Kymriah: First FDA-approved gene therapy for cancer

FDA (U.S. Food and Drug Administration/ Facebook)
FDA (U.S. Food and Drug Administration/ Facebook)
FDA (U.S. Food and Drug Administration/ Facebook)

A medical breakthrough took place in the United States on Aug. 30, Wednesday. For the first time, the U.S. Food and Drug Administration approved a cell-based gene therapy treatment for cancer, which is called Kymriah (tisagenlecleucel).

Each dose of Kymriah is a customized treatment. The genetically-modified autologous T-cell immunotherapy uses an individual patient’s own T-cells or a lymphocyte, which is a type of white blood cell.

Kymriah is for certain pediatric and young adult patients with a form of acute lymphoblastic leukemia (ALL), a disease that progresses quickly. ALL is a cancer of the bone marrow and blood, in which the body makes abnormal lymphocytes, and is the most common childhood cancer in the U.S.

The cell-based gene therapy is approved in the U.S. for the treatment of patients aged 25 or younger with B-cell precursor ALL that is refractory or in second or later relapse. In a statement released by the FDA, FDA Commissioner Scott Gottlieb, M.D. said, “We’re entering a new frontier in medical innovation with the ability to reprogram a patient’s own cells to attack a deadly cancer.”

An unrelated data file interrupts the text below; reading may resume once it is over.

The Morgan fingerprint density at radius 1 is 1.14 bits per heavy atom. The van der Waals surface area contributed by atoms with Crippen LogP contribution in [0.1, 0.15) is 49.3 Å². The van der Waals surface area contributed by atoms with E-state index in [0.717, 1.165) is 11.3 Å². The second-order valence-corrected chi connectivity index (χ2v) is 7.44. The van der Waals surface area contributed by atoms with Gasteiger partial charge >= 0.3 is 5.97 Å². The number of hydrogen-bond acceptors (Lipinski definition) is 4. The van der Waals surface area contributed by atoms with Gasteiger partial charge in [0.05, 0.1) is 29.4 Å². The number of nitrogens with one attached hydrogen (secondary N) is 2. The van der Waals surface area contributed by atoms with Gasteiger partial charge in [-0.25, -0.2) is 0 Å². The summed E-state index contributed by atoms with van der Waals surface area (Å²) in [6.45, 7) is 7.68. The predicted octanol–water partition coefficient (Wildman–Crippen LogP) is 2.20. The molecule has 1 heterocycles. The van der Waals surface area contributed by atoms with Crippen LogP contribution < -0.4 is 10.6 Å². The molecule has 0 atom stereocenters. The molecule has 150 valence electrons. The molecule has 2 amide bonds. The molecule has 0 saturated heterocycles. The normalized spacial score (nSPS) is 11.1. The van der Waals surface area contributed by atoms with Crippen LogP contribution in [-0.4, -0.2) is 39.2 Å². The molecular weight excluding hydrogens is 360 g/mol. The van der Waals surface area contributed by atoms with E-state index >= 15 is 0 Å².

“New technologies such as gene and cell therapies hold out the potential to transform medicine and create an inflection point in our ability to treat and even cure many intractable illnesses,” Gottlieb added. “At the FDA, we’re committed to helping expedite the development and review of groundbreaking treatments that have the potential to be life-saving.”

 

The FDA’s Center for Biologics Evaluation and Research (CBER) director Peter Marks, M.D., Ph.D. explained that as a first-of-its-kind treatment approach, Kymriah “fills an important unmet need for children and young adults with this serious disease.” He added that aside from providing these patients with a new treatment option where very limited options existed, the cell-based gene therapy is also a treatment option with promising remission and survival rates in clinical trials.

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Author: Conan Altatis

I am a journalist, scriptwriter, filmmaker and actor who loves to tell stories about show business and mixed martial arts and anything in between.

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